The Cooperative Election Study Won't Save Christianity
The new Cooperative Election Study won't save Christianity.
Hi and welcome back! I’m a big fan of using data to learn about our world and ourselves. So today’s story really caught my eye. It’s about a large-scale social survey called the Cooperative Election Study (CES). And this Harvard University-sponsored study might be able to provide us a bunch of new information about Americans — which includes our opinions and behavior around religion. One evangelical researcher, Ryan Burge, is super-psyched about the Cooperative Election Study. But I don’t think it’s going to do for his religion what he hopes it will. Today, let me show you why this new study won’t save Christianity.
(Please know: in a lot of ways, I respect Ryan Burge’s work. I just wish his religious opinions didn’t get in the way of his scholarship like they do.)
Everyone, Re-Meet Ryan Burge.
According to this bio of him on a Barna Group post he wrote (probably in early 2020), Ryan Burge works as an evangelical pastor in rural Illinois. His church, First Baptist Church ABC, is part of the American Baptist Churches USA (ABC) denomination, which contains about a thousand Southern Baptist Convention (SBC) churches that peeled away from the SBC during their big Conservative Resurgence in the 1980s and 1990s. He did a podcast episode about this split in 2014.
He also helps write for a blog called Religion in Public, which isn’t bad at all, writes books about Nones and evangelical churn, and seeks to understand his religion’s decline so he can make better predictions about it — and suggestions for reversing it.
Interestingly, Ryan Burge rarely stresses his pastor gig when he pops up on more secular sites (like Washington Post). Instead, on such places he leans super-hard on his scholarly credentials. In his bio for Religion in Public, he forgets to mention all the writing he does for evangelical sites.
Dude’s got a personal and vested interest in Christianity reversing its trend, but for some reason he doesn’t want non-evangelical readers to know that.
Now, Let’s Meet a Forerunner of the Cooperative Election Study.
When it comes to knowing how Americans behave, researchers have long relied on a particular huge long-term study. It’s called the General Social Survey (GSS). According to La Wiki, the University of Chicago started it in 1972.
Every two years, GSS researchers ask thousands of American adults all kinds of questions. These questions cover many topics. Then, these researchers compile the answers they get. Most importantly, then they release their data to the public.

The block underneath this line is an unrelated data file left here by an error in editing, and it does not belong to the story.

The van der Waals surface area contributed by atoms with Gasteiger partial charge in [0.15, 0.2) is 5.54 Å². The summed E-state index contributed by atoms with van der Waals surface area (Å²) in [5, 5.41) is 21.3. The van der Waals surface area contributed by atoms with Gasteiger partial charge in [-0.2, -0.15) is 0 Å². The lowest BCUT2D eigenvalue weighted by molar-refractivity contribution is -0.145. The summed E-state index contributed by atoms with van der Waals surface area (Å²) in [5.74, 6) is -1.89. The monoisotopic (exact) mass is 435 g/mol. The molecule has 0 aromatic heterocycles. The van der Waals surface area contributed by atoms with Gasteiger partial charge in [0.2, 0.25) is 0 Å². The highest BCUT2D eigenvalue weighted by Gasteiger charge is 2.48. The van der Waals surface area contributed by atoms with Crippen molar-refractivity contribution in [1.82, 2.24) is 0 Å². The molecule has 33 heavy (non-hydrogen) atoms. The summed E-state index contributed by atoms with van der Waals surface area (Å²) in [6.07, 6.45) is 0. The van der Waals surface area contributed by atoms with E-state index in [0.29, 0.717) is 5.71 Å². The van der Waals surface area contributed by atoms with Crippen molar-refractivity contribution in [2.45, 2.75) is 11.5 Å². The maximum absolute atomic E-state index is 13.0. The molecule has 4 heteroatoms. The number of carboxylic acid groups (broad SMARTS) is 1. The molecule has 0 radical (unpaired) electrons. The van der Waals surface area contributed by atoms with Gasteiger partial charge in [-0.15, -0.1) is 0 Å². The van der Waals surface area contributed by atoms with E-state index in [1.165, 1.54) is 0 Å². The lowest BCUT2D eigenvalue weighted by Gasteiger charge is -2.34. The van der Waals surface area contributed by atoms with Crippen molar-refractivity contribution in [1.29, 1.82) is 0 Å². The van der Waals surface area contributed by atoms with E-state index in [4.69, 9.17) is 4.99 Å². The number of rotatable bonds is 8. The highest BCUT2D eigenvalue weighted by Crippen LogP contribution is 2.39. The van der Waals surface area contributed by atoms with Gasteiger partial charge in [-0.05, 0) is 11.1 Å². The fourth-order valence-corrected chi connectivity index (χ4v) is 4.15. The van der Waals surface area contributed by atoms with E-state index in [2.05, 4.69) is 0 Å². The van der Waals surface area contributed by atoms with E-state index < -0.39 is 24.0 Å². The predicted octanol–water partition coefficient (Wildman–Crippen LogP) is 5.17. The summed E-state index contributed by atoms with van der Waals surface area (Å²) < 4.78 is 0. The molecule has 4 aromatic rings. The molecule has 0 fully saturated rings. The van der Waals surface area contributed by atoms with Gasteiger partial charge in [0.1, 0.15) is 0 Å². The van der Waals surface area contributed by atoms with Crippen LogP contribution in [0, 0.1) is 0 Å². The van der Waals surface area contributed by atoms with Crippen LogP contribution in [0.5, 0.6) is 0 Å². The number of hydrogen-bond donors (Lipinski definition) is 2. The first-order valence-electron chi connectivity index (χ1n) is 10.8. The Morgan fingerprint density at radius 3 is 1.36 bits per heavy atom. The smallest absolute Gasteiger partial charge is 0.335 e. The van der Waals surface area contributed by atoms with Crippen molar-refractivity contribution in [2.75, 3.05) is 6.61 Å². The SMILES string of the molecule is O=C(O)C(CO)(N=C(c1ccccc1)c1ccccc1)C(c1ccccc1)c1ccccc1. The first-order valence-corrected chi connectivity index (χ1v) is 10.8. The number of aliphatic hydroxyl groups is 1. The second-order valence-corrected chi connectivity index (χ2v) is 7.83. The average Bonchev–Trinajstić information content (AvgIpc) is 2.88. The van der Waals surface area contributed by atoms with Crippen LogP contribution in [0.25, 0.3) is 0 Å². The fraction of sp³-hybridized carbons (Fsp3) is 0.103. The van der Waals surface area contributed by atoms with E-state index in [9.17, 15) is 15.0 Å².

Researchers can access GSS info for free. They use it to track changes over time in Americans’ opinions and behavior. So the GSS has become an absolutely invaluable resource. However, it suffers from a very important limitation:
Its researchers only ask a few thousand adults these questions every year it runs.
If you want to know about a very particular offbeat flavor of Christian, you might only have a few of that flavor in the database for that year’s survey. Or even none.
That limitation affects the quality of the understanding researchers can gain. It also impacts just how accurate their predictions can be in turn.
The New Hotness: The Cooperative Election Study.
Around 2006, sociologists gained a new tool: the Cooperative Election Study, or CES. The word “election” indicates that it primarily functions as a way to gather information about American voters’ opinions. It is an online survey conducted on yougov.com (YouGov). More than 50,000 people take part in it. They answer questions about a range of topics related to politics — which unfortunately very much includes religion.
Here’s what Ryan Burge had to say about the CES recently on a post he wrote for Religion News:
Questions about the composition of small religious groups like Hindus or Buddhists were difficult to answer before the advent of large surveys like the CES. It was statistically impossible to trace the religiosity of just 18- to 22-year-old people in college before the introduction of these large-scale surveys. Trying to explore combinations, like people who make six figures a year but have only a high school diploma, was unrealistic when a sample only contained five people who fit those criteria. In the CES and other new instruments, those people number in the hundreds. [Source]
Burge perceives the CES as opening “a new golden age of survey data” for religion researchers. In that post, he writes about how sad he is that researchers can’t say much about Americans’ religious opinions in decades past. Then, he writes:
But I have a great sense of excitement when I consider how much better we will understand American society from this point forward. [. . .] The possibility of knowing more things with a greater sense of certainty should be a thrilling opportunity for all of us.